The effects of labor costs on US agriculture

According to the USDA, the number of farm workers in the United States decreased between 1950 and 1990 due to mechanization, which allowed for increased productivity from fewer laborers.

However, from 1990 to 2010, the agricultural labor force remained stable, while from 2010 to today, it experienced an upward trend, representing about 1% of all paid jobs in the country.

Data from the Quarterly Census of Employment and Wages (QCEW) shows that between 2010 and 2020, the highest growth was recorded in the livestock sector (with the addition of 41,300 jobs, an increase of 18%) and crop support services (with the addition of 38,000 jobs, an increase of 13%). The New American Economy’s most recent Immigration and Agriculture report shows that U.S. farmers are struggling to find enough local workers to perform field labor.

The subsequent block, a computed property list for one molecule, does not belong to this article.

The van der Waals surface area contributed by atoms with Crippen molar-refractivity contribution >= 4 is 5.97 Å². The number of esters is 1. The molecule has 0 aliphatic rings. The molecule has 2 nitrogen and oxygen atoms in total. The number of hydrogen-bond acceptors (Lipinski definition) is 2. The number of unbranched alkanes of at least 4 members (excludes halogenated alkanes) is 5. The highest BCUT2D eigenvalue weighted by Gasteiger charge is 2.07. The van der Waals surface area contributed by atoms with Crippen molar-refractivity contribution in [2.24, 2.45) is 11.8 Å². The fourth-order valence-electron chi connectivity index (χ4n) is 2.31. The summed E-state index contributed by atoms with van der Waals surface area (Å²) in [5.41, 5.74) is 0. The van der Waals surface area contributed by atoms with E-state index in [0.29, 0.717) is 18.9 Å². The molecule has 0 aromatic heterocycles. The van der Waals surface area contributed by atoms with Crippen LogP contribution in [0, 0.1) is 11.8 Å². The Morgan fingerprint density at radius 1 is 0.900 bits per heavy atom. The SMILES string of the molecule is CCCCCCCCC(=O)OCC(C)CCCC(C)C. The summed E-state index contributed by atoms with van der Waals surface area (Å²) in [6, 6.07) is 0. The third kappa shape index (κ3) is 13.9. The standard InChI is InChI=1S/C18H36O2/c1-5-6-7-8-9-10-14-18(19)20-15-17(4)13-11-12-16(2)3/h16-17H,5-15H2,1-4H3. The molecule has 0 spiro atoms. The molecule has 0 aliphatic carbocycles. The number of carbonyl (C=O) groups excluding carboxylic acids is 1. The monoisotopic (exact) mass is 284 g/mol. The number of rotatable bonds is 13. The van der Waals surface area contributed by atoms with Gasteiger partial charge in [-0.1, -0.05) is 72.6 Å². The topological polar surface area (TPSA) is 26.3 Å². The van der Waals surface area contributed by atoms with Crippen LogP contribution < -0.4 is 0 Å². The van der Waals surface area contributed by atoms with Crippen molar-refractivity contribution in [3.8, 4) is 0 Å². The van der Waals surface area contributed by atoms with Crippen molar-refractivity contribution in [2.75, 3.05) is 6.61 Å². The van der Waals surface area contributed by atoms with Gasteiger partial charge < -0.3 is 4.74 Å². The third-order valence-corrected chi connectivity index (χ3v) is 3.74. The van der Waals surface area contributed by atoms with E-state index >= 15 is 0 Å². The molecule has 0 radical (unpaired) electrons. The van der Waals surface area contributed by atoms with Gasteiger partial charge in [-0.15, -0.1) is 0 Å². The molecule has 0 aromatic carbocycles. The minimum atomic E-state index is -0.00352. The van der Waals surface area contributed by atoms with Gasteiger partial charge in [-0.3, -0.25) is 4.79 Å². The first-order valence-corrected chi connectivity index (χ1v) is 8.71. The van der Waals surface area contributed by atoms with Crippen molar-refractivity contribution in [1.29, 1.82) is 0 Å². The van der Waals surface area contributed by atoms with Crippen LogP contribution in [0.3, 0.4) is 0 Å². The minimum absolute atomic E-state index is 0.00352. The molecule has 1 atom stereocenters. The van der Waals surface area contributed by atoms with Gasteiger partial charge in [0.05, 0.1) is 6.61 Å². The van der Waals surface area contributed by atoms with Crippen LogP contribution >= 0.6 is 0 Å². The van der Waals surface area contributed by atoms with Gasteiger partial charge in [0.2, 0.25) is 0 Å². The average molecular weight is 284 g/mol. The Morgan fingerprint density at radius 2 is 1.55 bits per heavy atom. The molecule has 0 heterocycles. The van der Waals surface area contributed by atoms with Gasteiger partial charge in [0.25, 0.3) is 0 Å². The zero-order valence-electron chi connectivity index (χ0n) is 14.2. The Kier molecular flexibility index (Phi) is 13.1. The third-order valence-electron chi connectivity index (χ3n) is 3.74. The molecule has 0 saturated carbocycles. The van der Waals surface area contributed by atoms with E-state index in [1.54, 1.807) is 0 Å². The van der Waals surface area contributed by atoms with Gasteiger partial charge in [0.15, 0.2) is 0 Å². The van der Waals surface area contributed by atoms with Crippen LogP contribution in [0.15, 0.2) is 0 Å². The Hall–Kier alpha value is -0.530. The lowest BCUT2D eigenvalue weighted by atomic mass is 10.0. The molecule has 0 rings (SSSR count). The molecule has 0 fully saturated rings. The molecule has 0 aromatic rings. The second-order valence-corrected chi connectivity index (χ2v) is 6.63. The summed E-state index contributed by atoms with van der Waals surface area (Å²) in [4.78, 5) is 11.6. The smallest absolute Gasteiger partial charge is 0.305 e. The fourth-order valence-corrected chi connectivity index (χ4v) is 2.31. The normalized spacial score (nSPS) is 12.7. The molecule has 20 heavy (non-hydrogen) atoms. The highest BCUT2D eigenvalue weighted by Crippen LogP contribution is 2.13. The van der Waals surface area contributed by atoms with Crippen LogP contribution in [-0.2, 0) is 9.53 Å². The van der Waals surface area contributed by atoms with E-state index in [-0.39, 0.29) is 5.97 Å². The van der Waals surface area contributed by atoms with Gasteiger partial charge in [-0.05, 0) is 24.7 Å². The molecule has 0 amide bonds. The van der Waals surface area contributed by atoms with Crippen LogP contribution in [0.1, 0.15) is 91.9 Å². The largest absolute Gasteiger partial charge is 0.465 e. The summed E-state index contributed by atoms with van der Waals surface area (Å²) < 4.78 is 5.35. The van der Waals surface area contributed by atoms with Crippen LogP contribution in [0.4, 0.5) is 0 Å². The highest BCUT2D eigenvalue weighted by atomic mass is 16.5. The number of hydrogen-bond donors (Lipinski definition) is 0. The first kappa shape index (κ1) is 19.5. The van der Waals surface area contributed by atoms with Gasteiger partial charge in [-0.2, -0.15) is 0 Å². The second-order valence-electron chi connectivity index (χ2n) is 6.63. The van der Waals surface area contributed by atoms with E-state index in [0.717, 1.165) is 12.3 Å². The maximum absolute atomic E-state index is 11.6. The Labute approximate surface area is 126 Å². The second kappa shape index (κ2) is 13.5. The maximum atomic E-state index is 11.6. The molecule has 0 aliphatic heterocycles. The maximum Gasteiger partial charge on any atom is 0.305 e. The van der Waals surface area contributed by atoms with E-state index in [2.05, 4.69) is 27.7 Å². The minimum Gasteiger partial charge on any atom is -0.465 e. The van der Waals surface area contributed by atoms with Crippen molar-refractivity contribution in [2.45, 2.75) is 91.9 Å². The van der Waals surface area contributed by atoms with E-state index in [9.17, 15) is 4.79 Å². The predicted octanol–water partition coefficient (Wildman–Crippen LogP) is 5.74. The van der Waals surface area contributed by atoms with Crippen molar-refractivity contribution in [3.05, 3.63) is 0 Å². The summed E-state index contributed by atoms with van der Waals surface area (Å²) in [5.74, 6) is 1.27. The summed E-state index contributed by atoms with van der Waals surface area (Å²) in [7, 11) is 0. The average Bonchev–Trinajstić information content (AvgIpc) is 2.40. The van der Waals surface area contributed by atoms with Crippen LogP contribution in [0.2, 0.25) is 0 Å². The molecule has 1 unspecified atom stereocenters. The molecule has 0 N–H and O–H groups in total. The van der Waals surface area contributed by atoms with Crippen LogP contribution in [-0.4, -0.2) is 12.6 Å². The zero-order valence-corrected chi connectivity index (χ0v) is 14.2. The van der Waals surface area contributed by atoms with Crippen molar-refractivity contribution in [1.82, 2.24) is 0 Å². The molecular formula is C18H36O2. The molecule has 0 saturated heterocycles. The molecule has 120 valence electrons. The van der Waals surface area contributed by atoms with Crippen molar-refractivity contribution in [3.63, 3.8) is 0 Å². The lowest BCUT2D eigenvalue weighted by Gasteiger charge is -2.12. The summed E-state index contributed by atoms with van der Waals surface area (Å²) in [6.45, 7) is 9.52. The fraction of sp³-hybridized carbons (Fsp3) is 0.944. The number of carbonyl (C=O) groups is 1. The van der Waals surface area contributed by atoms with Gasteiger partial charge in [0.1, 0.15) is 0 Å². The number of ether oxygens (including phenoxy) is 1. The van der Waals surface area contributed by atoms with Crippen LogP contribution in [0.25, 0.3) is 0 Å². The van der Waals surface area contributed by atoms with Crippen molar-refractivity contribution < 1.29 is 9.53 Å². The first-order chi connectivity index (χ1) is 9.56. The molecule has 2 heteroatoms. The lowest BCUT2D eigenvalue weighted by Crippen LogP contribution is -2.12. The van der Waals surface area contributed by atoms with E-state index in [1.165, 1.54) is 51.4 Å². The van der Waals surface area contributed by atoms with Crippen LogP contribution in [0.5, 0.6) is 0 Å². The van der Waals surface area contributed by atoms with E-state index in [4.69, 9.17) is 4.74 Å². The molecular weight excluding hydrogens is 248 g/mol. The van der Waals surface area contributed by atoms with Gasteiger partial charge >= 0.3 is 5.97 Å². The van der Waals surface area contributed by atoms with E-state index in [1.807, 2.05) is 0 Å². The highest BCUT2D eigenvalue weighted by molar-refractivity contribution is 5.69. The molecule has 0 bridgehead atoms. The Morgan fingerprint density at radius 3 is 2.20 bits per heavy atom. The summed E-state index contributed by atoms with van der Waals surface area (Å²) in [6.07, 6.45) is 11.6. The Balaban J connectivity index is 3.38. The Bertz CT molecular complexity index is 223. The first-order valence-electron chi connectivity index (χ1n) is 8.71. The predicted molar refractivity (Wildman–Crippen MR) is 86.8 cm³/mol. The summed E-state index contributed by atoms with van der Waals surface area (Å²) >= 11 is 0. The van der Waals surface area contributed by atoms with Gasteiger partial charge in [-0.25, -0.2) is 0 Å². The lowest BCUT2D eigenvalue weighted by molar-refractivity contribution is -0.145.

In 2020 alone, U.S. farmers applied for 314,028 workers, but only 275,430 were approved, which met 87.7% of the demand. The states requesting the most H-2A visas are Florida, Georgia, Washington, California and North Carolina.

Of course, the shortage of workers affects farmers in the short term, but in the long term, it can cause an increase in fresh produce imports, which benefits both Mexico and Latin America.


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